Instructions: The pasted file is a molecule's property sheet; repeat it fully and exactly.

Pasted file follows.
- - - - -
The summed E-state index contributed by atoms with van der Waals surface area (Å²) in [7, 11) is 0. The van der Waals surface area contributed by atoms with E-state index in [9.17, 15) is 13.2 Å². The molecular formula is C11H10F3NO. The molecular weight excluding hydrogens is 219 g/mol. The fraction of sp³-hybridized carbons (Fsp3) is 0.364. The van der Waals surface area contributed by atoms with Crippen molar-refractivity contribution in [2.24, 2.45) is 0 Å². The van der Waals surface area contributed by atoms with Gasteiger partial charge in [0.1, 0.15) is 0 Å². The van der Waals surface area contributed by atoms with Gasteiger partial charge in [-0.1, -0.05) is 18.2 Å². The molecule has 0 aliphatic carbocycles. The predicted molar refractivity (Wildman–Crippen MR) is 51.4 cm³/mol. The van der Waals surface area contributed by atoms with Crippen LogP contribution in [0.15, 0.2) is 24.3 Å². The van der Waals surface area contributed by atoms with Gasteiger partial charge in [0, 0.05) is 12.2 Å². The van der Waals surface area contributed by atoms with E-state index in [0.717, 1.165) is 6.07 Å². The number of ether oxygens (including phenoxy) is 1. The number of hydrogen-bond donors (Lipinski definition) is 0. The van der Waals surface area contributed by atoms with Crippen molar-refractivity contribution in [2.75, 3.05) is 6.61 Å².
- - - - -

The summed E-state index contributed by atoms with van der Waals surface area (Å²) in [7, 11) is 0. The van der Waals surface area contributed by atoms with E-state index in [9.17, 15) is 13.2 Å². The molecular formula is C11H10F3NO. The molecular weight excluding hydrogens is 219 g/mol. The fraction of sp³-hybridized carbons (Fsp3) is 0.364. The van der Waals surface area contributed by atoms with Crippen molar-refractivity contribution in [2.24, 2.45) is 0 Å². The van der Waals surface area contributed by atoms with Gasteiger partial charge in [0.1, 0.15) is 0 Å². The van der Waals surface area contributed by atoms with Gasteiger partial charge in [-0.1, -0.05) is 18.2 Å². The molecule has 0 aliphatic carbocycles. The predicted molar refractivity (Wildman–Crippen MR) is 51.4 cm³/mol. The van der Waals surface area contributed by atoms with Crippen LogP contribution in [0.15, 0.2) is 24.3 Å². The van der Waals surface area contributed by atoms with Gasteiger partial charge in [0, 0.05) is 12.2 Å². The van der Waals surface area contributed by atoms with E-state index in [0.717, 1.165) is 6.07 Å². The number of ether oxygens (including phenoxy) is 1. The number of hydrogen-bond donors (Lipinski definition) is 0. The van der Waals surface area contributed by atoms with Crippen molar-refractivity contribution in [2.75, 3.05) is 6.61 Å².